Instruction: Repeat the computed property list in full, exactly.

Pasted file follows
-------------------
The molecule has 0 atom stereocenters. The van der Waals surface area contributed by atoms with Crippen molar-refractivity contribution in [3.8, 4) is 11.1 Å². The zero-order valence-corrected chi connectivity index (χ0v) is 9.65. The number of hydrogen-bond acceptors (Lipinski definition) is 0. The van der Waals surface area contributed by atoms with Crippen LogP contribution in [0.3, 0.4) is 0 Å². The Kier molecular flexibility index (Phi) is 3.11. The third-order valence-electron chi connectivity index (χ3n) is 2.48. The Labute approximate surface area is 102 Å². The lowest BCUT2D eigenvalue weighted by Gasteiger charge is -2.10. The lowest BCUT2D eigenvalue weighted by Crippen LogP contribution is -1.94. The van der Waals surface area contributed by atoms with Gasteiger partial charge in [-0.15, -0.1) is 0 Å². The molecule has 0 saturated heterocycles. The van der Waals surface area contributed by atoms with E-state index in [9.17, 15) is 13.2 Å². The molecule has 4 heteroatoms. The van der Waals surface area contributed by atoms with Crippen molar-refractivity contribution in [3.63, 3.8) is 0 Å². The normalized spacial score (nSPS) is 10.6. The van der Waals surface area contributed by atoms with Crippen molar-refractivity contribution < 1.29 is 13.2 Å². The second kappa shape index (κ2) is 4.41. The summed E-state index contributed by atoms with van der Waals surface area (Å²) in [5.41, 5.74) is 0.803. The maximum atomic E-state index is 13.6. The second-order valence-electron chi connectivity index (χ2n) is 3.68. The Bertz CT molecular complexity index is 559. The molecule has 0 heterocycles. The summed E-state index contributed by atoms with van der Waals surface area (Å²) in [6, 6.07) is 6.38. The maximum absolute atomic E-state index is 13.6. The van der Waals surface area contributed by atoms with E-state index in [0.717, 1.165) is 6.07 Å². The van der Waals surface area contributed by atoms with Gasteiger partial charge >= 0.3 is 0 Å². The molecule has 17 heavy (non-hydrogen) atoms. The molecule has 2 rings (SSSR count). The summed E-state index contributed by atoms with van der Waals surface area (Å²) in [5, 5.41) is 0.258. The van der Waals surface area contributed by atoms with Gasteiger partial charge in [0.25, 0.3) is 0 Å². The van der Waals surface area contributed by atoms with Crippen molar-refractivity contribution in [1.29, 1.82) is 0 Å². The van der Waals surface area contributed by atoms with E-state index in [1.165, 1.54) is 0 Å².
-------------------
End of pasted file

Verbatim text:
The molecule has 0 atom stereocenters. The van der Waals surface area contributed by atoms with Crippen molar-refractivity contribution in [3.8, 4) is 11.1 Å². The zero-order valence-corrected chi connectivity index (χ0v) is 9.65. The number of hydrogen-bond acceptors (Lipinski definition) is 0. The van der Waals surface area contributed by atoms with Crippen LogP contribution in [0.3, 0.4) is 0 Å². The Kier molecular flexibility index (Phi) is 3.11. The third-order valence-electron chi connectivity index (χ3n) is 2.48. The Labute approximate surface area is 102 Å². The lowest BCUT2D eigenvalue weighted by Gasteiger charge is -2.10. The lowest BCUT2D eigenvalue weighted by Crippen LogP contribution is -1.94. The van der Waals surface area contributed by atoms with Gasteiger partial charge in [-0.15, -0.1) is 0 Å². The molecule has 0 saturated heterocycles. The van der Waals surface area contributed by atoms with E-state index in [9.17, 15) is 13.2 Å². The molecule has 4 heteroatoms. The van der Waals surface area contributed by atoms with Crippen molar-refractivity contribution in [3.63, 3.8) is 0 Å². The normalized spacial score (nSPS) is 10.6. The van der Waals surface area contributed by atoms with Crippen molar-refractivity contribution < 1.29 is 13.2 Å². The second kappa shape index (κ2) is 4.41. The summed E-state index contributed by atoms with van der Waals surface area (Å²) in [5.41, 5.74) is 0.803. The maximum atomic E-state index is 13.6. The second-order valence-electron chi connectivity index (χ2n) is 3.68. The Bertz CT molecular complexity index is 559. The molecule has 0 heterocycles. The summed E-state index contributed by atoms with van der Waals surface area (Å²) in [6, 6.07) is 6.38. The maximum absolute atomic E-state index is 13.6. The van der Waals surface area contributed by atoms with E-state index in [0.717, 1.165) is 6.07 Å². The van der Waals surface area contributed by atoms with Gasteiger partial charge >= 0.3 is 0 Å². The molecule has 17 heavy (non-hydrogen) atoms. The molecule has 2 rings (SSSR count). The summed E-state index contributed by atoms with van der Waals surface area (Å²) in [5, 5.41) is 0.258. The van der Waals surface area contributed by atoms with Gasteiger partial charge in [0.25, 0.3) is 0 Å². The van der Waals surface area contributed by atoms with Crippen molar-refractivity contribution in [1.29, 1.82) is 0 Å². The van der Waals surface area contributed by atoms with E-state index in [1.165, 1.54) is 0 Å².